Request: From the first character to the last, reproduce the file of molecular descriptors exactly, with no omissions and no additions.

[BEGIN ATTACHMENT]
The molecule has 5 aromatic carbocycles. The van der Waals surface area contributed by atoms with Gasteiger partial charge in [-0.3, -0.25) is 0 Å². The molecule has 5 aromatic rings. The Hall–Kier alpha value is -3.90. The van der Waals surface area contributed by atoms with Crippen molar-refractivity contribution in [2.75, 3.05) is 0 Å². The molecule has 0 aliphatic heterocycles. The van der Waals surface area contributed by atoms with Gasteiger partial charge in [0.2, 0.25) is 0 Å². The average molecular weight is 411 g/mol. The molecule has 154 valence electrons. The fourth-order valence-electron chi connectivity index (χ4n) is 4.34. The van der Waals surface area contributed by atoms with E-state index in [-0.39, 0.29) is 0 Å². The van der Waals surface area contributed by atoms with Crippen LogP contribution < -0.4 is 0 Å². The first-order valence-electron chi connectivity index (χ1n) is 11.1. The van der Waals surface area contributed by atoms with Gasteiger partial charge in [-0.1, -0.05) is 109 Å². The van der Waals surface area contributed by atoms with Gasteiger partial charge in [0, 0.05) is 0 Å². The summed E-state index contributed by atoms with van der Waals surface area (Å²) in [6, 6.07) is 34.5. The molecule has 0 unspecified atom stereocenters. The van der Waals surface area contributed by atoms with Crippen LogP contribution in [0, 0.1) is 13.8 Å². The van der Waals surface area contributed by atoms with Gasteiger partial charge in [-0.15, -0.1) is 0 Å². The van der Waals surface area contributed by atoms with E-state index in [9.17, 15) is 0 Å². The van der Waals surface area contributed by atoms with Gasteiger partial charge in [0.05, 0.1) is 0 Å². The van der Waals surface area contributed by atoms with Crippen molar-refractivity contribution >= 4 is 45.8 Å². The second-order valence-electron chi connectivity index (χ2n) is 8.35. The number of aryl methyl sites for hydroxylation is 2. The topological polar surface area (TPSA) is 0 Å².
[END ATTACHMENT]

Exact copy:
The molecule has 5 aromatic carbocycles. The van der Waals surface area contributed by atoms with Gasteiger partial charge in [-0.3, -0.25) is 0 Å². The molecule has 5 aromatic rings. The Hall–Kier alpha value is -3.90. The van der Waals surface area contributed by atoms with Crippen molar-refractivity contribution in [2.75, 3.05) is 0 Å². The molecule has 0 aliphatic heterocycles. The van der Waals surface area contributed by atoms with Gasteiger partial charge in [0.2, 0.25) is 0 Å². The average molecular weight is 411 g/mol. The molecule has 154 valence electrons. The fourth-order valence-electron chi connectivity index (χ4n) is 4.34. The van der Waals surface area contributed by atoms with E-state index in [-0.39, 0.29) is 0 Å². The van der Waals surface area contributed by atoms with Crippen LogP contribution < -0.4 is 0 Å². The first-order valence-electron chi connectivity index (χ1n) is 11.1. The van der Waals surface area contributed by atoms with Gasteiger partial charge in [-0.1, -0.05) is 109 Å². The van der Waals surface area contributed by atoms with Gasteiger partial charge in [0, 0.05) is 0 Å². The summed E-state index contributed by atoms with van der Waals surface area (Å²) in [6, 6.07) is 34.5. The molecule has 0 unspecified atom stereocenters. The van der Waals surface area contributed by atoms with Crippen LogP contribution in [0, 0.1) is 13.8 Å². The van der Waals surface area contributed by atoms with Gasteiger partial charge in [-0.15, -0.1) is 0 Å². The van der Waals surface area contributed by atoms with E-state index in [9.17, 15) is 0 Å². The van der Waals surface area contributed by atoms with Gasteiger partial charge in [0.05, 0.1) is 0 Å². The van der Waals surface area contributed by atoms with Crippen molar-refractivity contribution >= 4 is 45.8 Å². The second-order valence-electron chi connectivity index (χ2n) is 8.35. The number of aryl methyl sites for hydroxylation is 2. The topological polar surface area (TPSA) is 0 Å².